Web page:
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Who Knew Unitards Were Such a Nightmare?

By Seth Freilich | Film | January 24, 2011 |

By Seth Freilich | Film | January 24, 2011 |

Many people born in small towns hope to escape, a dream that is oftentimes easier said than done. Simply wanting to get out is not usually enough as there are only so many roads out, and the competition is often fierce. Much like competitive weightlifting, you have to push yourself as hard as you can, taking on as much weight as you can and hoping you don’t prematurely drop it. And even then, you have to hope your best is better than your competition because, at least when it comes to competitive weightlifting in Texas, “you gotta win — there’s no scholarship for second place.”

Luz Garcia (Corina Calderon) can only hope of getting out of Benavides, Texas by going to the University of Texas at Austin. She’s already been accepted and has good grades, but has not been able to pull any academic scholarships. Her family can’t afford to take on the debt of college loans, already carrying other debt while also trying to deal with her pregnant sister’s medical bills. So Luz, a competitive weightlifter, hopes to win the state powerlifting championship, her one shot at a scholaraship (because competitive weightlifting is not a college varsity sport, colleges can’t give out scholarships for the sport and only the state can dole them out through the statewide competition). So Luz trains, hard. Like any competitive sport, competitive weightlifting is no joke, from surprisingly difficult and uncomfortable unitards, to struggles to stay within your weight class (“you can lose two pounds in a day” … really? please teach me how), to the need to ever increase the amount of bench and lifting weight.

The film follows Luz preparing for and competing in the regional competition, where a competitor’s mind-games and her own stubborness cost her the victory. Lux manages to eke her way into advancing to States anyway and, at this point, the movie appears to be your standard highschool sports film, complete with a montage almost exactly at the middle-point. But the film has different aspirations, so it veers off in the second-half. It’s unfortunate, because the first half of the film was working well. And there’s certainly nothing wrong with trying to turn the general sports film mold into something else — Sugar is a fantastic film precisely because of how it unexpectedly veered away from the intimate view of baseball it began with. But the problem with Benavides Born is that it’s not exactly clear where the film is going, or what it’s trying to do, and so it ends up being unaffecting.

And that’s a shame, because there are things in the film that work. The Garcia family is not played for stereotypes, but is an earnest and likeable multi-generational Mexican-American family doing its best to get by. Luz’s mother (Leticia Magaña) and sister (Amanda Rivas), in particular, are well written roles that don’t resort to becoming stereotypical “harpies,” even when Luz gets more rebellious and difficult. In fact, the film actually does a solid job of defying stereotypes with most of its characters. I wholly expected Luz’s brother-in-law (Joseph Julian Soria), who works at the local oil rig, to show himself to be an asshole, because that’s what the husband of pregnant women in stories like this often are. But he remains a likeable and upstanding character. Similarly, Luz’s boyfriend Raynaldo (Jeremy Ray Valdez) initially appears to be an unsupportive horndog, but steps up and takes a pretty big metaphorical bullet for Luz.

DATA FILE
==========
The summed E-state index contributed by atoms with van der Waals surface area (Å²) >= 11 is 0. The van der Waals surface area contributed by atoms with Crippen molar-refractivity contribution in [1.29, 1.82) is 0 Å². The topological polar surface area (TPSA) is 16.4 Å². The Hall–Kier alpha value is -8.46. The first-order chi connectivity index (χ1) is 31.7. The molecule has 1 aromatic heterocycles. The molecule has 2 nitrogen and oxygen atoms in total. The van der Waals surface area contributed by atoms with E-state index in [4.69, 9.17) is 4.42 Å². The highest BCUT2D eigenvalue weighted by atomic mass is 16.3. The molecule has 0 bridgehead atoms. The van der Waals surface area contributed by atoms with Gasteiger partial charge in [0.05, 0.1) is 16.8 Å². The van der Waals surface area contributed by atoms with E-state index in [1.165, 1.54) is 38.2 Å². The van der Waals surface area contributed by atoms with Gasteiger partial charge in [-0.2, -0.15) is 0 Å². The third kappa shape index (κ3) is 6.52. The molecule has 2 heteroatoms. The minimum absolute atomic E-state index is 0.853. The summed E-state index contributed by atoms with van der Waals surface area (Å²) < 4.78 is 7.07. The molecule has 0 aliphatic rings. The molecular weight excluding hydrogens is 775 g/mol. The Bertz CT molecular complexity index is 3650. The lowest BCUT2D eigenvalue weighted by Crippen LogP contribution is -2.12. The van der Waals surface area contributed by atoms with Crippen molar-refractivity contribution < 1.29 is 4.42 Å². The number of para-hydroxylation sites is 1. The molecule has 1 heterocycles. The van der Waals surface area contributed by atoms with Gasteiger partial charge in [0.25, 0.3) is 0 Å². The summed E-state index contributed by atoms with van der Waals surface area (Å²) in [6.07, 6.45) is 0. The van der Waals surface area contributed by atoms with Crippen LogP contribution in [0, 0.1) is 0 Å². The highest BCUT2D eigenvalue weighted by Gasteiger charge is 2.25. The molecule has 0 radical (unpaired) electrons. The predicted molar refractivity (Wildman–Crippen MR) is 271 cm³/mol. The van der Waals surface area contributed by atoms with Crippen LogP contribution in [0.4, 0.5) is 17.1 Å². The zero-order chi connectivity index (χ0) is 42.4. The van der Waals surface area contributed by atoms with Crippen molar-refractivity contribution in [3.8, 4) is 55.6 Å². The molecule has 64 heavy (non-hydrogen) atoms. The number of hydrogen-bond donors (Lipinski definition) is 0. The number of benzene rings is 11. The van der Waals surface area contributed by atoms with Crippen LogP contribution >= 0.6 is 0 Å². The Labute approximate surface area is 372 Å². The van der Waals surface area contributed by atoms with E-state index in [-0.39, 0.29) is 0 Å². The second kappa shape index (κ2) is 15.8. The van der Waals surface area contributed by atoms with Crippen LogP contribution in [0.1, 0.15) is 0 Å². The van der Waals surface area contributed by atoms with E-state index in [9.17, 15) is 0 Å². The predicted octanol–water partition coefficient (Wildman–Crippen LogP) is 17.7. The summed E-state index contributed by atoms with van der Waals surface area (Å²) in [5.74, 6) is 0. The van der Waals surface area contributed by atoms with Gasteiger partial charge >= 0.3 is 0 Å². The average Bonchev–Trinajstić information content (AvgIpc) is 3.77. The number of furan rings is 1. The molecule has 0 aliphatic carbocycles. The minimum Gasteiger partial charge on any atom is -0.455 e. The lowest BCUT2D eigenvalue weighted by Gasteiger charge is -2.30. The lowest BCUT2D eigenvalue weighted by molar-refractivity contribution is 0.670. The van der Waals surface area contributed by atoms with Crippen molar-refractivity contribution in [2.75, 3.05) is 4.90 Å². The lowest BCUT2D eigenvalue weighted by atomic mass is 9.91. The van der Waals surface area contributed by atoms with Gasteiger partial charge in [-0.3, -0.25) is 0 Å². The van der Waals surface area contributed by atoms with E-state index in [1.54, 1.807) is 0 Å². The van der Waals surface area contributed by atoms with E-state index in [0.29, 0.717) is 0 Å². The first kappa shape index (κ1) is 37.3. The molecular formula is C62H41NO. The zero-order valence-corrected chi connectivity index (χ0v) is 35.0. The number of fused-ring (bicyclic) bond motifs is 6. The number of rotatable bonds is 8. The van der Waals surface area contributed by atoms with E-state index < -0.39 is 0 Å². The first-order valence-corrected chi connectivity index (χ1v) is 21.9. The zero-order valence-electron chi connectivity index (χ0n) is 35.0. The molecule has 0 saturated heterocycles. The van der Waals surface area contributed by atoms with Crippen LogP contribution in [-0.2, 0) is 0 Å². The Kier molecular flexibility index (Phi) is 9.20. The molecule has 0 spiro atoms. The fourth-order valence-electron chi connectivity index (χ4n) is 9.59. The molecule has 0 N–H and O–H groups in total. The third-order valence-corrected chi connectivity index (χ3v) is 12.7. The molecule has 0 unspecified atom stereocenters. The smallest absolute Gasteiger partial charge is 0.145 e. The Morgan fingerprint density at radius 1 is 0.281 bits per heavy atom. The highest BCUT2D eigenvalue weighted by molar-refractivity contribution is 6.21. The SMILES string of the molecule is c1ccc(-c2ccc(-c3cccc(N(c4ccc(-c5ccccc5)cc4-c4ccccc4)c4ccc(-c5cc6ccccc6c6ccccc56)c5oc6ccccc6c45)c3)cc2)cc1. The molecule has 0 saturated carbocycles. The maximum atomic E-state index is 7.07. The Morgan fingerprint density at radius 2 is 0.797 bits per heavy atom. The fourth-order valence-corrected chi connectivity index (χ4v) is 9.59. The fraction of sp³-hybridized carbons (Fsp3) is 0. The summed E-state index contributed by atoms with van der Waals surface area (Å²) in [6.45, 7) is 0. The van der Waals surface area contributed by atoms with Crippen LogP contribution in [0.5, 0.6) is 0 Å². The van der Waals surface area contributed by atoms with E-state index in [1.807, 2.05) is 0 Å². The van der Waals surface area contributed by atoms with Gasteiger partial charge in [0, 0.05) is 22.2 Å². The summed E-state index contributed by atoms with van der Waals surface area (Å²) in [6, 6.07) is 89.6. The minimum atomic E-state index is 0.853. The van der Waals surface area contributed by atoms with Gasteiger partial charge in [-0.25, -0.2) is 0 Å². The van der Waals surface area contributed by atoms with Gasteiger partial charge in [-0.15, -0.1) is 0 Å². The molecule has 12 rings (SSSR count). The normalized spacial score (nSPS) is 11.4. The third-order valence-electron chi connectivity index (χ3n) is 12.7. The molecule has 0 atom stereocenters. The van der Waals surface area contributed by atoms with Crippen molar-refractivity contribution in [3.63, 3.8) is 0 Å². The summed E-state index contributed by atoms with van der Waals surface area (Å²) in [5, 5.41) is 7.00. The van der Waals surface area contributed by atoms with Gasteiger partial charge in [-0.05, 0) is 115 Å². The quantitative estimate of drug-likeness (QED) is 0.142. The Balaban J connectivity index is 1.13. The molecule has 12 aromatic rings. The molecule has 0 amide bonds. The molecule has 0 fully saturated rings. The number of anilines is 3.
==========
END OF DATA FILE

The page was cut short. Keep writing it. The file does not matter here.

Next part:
Most of the performances in the film are also on the better side (the only real weak spots are Valdez, and Jaime Medeles as Luz’s brother) and Calderon is particularly good. She’s given an interesting and complicated female protagonist and does some good work with the character’s anger and frustration. But the problem with the film is, again, that it’s unclear what it wants to do. At times, it seems to want to comment on the irony of Luz desperately wanting out of rural Southern Texas, while illegal Mexican immigrants desperatly want in. It also touches on the idea of the family uniting to help Luz get out of town, on how a good life can be made even if stuck in this small town, and the pros and cons of using the Army as a way out. But it never explores any of these in more than passing. At the end, the film seems content to relay the message that “you always have to have a dream,” which is fine. But Luz’s dream had already been taken away from her and the film opts for an uplifting ending, failing to fully explore the results of her lost dream and, instead, giving Luz hope back in an unhonest and disappointing manner.

Early on in the viewing, I had hopes that Benavides Born was going to be a lovely sister to Friday Night Lights. That, it is not. But it’s not a bad film either, it’s just a disappointing and frustrating one because it had the potential to be one of several different types of good movies had it not taken on too much weight.

Benavides Born screened at the 2011 Sundance Film Festival as part of the U.S. Dramatic Competition.

Seth is a Senior Editor and sometime critic. You may email him here or follow him on Twitter.

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